The court found that neither process had been fair and neither decision reasonable. The appeal to the Committee did not cure the procedural defects in the grade review process. They noted, “processes that determine issues affecting livelihood or ability to pursue a profession will generally attract a high level of procedural fairness.”[2] Furthermore, where credibility is at issue, “and the outcome is particularly significant to the person involved, procedural fairness will likely require an oral hearing.”[3] One of the court’s criticisms was that credibility was never properly addressed in the university’s procedures, and Ford was denied the right to participate fully in the process when he was given a forum in which to dispute the Preceptor’s claims about his performance during the brief practicum.

The court also concluded that:

  • The evaluation was unfair because it was not done in accordance with the process outlined in the Practicum syllabus.
  • The Committee's decision was unreasonable because it did not adequately explain why the appeal was dismissed.
  • The Minutes of the Meeting that detailed the reasons for the Committee’s decision should have been shared with Ford when the decision was made (though the Minutes were also deficient in detail).
  • The court also expressed concerns that the evaluation was unreasonable “the Preceptor’s criticisms of the Applicant appeared to increase after she learned that he had concerns about her standards of practice.”[4]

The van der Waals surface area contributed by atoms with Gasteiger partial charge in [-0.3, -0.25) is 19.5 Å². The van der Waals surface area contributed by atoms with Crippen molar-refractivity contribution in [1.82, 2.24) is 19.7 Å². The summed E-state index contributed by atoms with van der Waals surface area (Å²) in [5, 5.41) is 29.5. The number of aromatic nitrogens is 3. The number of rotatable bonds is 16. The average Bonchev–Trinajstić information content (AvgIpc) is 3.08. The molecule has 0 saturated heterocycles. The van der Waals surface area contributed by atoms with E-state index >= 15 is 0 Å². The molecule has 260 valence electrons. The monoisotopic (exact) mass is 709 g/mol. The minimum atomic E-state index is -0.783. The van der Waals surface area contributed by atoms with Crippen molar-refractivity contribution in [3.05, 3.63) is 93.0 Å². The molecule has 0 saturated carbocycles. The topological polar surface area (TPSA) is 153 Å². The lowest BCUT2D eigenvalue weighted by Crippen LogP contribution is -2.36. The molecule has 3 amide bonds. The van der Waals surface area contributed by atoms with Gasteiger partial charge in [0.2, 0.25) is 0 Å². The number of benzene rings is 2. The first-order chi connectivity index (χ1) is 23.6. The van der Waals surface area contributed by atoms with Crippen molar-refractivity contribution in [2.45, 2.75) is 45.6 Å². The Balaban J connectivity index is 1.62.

Conclusion and Takeaways

The court referred this matter back to the School of Nursing to consider how to proceed in light of its findings. Costs in the amount of $10,000.00 were awarded to Shaune Ford.

This strongly-worded decision confirms the obligation of academic institutions to ensure students are afforded procedural fairness. Decisions with respect to grade appeals and other disputes must be well-reasoned, clear, and comprehensive.

Academic institutions should be aware that judicial review is an avenue open to students even after a “final” decision is rendered by an internal decision-making body. Decisions that will impact a student’s future employability and earning capacity will be taken very seriously, as this panel decision demonstrates.

[1] Ford v. University of Ottawa, 2022 ONSC 6828 (CanLII) at para 41.

[2] Ibid at para 55.

[3] Ibid at para 56.

[4] Ibid at para 74.